An unusually drawn-out feud between two rival gangs in northern Costa Rica has left over 150 people dead in five years, with authorities making a renewed push to end the violence.
On November 22, Costa Rica's security minister, Michael Soto, said that clashes between the gangs of two drug traffickers, known as Diablo and Pechuga, had scared residents in a number of communities in the northern areas of Sarapiquí and Limón. Soto told a press conference that police presence in the area would be rapidly increased.
According to Diario Extra, from January 2016 to May 2021, around 150 homicides in and around the village of Pococí in Limón have been attributed to this feud. According to Soto, recent deaths have seen victims decapitated and burned alive, unusually violent killings for Costa Rica.
Throughout 2021, regular shootouts and targeted homicides have rocked Pococí, including attacks at bars and restaurants or victims being assassinated in their homes. From January to October 2021, police registered 31 homicides in Pococí, 16 in Guácimo and 15 in Sarapiquí, three villages at the heart of the Diablo-Pechuga drug feud.
SEE ALSO: Why a Measly Five Tons of Cocaine Has Costa Rica Deeply Worried
Alejandro Arias Monge, alias "Diablo," is Costa Rica's most-wanted man. According to police reports, he controls much of the microtrafficking in Pococí, a town that is also well-placed to ship cocaine north to Nicaragua and the port of Limón. Arias Monge has also been connected to money laundering and illegal cattle ranching.
Arias Monge's territory has been increasingly challenged by Moreno Borbón, alias "Pechuga." Since 2016, this gang, which originated from nearby Guápiles, has muscled in on Diablo's turf.
Soto admitted that the escalation of violence had caught authorities by surprise. "This situation seems to be absurd, crazy…we have decided to launch a police action…to bring back calm," he said at the press conference.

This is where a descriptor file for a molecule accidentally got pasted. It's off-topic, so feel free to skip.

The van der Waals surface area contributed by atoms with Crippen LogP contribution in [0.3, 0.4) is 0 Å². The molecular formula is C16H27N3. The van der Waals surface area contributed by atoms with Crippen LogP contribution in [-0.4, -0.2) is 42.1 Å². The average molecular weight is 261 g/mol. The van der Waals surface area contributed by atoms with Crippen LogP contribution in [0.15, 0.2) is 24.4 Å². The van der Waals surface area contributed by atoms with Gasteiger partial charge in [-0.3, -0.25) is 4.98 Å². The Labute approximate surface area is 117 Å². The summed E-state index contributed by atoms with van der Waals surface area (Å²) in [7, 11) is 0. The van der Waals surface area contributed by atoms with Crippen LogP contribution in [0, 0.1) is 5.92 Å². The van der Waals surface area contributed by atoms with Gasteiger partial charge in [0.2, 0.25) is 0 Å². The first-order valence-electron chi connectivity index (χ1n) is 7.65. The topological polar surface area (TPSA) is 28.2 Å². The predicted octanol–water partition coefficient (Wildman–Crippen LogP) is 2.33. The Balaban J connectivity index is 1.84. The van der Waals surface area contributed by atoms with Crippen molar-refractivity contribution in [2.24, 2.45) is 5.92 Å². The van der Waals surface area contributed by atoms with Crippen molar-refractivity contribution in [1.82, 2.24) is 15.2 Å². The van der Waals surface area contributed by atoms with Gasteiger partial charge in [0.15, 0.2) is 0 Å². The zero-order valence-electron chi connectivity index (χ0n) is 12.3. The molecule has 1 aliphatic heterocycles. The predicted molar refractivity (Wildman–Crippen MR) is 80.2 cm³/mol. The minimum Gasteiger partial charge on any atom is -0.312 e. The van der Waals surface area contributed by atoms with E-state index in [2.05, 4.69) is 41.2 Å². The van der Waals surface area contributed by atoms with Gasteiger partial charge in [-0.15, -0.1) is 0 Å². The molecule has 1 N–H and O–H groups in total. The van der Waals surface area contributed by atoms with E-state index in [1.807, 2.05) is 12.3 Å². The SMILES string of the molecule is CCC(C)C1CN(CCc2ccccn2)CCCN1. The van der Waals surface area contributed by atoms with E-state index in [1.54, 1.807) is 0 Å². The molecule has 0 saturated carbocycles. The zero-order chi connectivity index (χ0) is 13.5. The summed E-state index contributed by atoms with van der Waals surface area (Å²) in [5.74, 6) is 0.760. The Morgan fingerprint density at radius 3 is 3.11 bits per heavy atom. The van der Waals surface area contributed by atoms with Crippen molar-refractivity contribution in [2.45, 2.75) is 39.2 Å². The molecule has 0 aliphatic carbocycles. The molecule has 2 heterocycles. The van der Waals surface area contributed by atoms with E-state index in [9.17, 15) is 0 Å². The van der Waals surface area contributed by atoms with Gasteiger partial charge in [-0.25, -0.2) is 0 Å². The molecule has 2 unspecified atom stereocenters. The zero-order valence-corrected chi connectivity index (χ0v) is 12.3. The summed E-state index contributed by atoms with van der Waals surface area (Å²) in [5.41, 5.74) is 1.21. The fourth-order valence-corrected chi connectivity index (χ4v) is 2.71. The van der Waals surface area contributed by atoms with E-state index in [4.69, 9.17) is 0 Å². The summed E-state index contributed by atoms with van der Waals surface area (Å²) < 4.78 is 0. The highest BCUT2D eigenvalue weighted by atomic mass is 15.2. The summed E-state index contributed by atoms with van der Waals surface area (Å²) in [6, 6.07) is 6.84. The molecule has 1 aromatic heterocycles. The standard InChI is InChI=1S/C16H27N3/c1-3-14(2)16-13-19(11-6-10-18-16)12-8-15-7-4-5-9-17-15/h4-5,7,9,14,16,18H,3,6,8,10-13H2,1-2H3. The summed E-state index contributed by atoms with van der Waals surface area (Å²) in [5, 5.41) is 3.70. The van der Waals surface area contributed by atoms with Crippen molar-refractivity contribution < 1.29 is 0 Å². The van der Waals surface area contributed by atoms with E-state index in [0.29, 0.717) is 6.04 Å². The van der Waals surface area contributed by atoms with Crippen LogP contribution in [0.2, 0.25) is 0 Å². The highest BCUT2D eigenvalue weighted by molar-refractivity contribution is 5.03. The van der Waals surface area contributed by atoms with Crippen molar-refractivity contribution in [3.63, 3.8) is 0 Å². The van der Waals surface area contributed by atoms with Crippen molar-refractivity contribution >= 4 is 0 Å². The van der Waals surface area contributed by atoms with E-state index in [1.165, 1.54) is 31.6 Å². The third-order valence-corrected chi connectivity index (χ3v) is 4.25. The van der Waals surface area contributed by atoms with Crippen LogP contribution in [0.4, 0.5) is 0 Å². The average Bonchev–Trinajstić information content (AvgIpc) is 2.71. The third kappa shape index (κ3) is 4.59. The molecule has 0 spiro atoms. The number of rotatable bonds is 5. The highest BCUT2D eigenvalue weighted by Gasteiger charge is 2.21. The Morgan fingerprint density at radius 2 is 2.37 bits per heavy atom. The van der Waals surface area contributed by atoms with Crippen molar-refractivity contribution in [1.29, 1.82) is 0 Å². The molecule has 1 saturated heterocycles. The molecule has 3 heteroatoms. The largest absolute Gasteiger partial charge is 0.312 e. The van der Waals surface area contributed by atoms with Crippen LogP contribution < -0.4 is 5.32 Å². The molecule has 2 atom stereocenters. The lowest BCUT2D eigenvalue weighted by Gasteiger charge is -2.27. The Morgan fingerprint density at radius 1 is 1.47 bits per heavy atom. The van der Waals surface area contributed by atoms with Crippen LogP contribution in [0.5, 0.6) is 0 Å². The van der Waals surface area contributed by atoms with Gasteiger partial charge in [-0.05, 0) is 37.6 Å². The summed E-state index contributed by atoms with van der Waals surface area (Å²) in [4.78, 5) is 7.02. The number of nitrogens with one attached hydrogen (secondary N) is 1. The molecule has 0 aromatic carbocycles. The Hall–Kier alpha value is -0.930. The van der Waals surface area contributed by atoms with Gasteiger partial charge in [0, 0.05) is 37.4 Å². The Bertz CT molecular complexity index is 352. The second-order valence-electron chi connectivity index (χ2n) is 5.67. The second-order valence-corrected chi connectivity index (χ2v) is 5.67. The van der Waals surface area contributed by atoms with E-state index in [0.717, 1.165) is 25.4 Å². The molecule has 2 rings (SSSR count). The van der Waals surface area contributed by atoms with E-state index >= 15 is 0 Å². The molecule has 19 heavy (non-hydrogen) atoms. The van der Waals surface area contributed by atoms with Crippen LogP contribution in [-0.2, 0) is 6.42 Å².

InSight Crime Analysis
Long-term, bloody rivalries over localized microtrafficking are uncommon in Costa Rica and are usually associated with a lucrative demand for narcotics in larger cities.
However, being the dominant criminal player in Pococí and its surrounding areas may offer broader advantages for Diablo and Pechuga.
First, Pococí is a short drive from the Nicaraguan border, which is home to various criminal economies. Arias Monge has well-established connections with Nicaragua, as his alleged right-hand man was captured there in June. Dennis Antonio Mendoza García, a Nicaraguan citizen, was arrested after a shootout with police. He was in possession of over $2 million in cash and an automatic rifle.
Police believe that Diablo's gang was involved in moving drugs through Costa Rica from Panama to Nicaragua.
A rumor even circulated in the Costa Rican press this year that Arias Monge had died during a visit to Nicaragua.
SEE ALSO: Port of Limón Has Become Costa Rica's Drug Trafficking Epicenter
Second, Pococí is in the district of Limón, a major thoroughfare for drugs heading to the port of Limón, from where they are smuggled onto containers headed to Europe. The port city is also a hub for gang violence as different groups compete for cocaine and marijuana shipments.
InSight Crime visited Puerto Limón in 2020 and reported on the colossal amounts of drugs leaving through the port, the collaboration of officials and the amount of newly built mansions along the highway leaving the port, which eventually reaches Pococí.
One Costa Rican journalist in the province told InSight Crime on condition of anonymity that in the district of Limón, "local criminal gangs do not have the power or finances of their Colombian or Northern Triangle counterparts. They receive shipments of cocaine along the Atlantic and Pacific Coasts, store them in warehouses or farms, let the shipments "cool" for a while, and then export them through the port of Limón."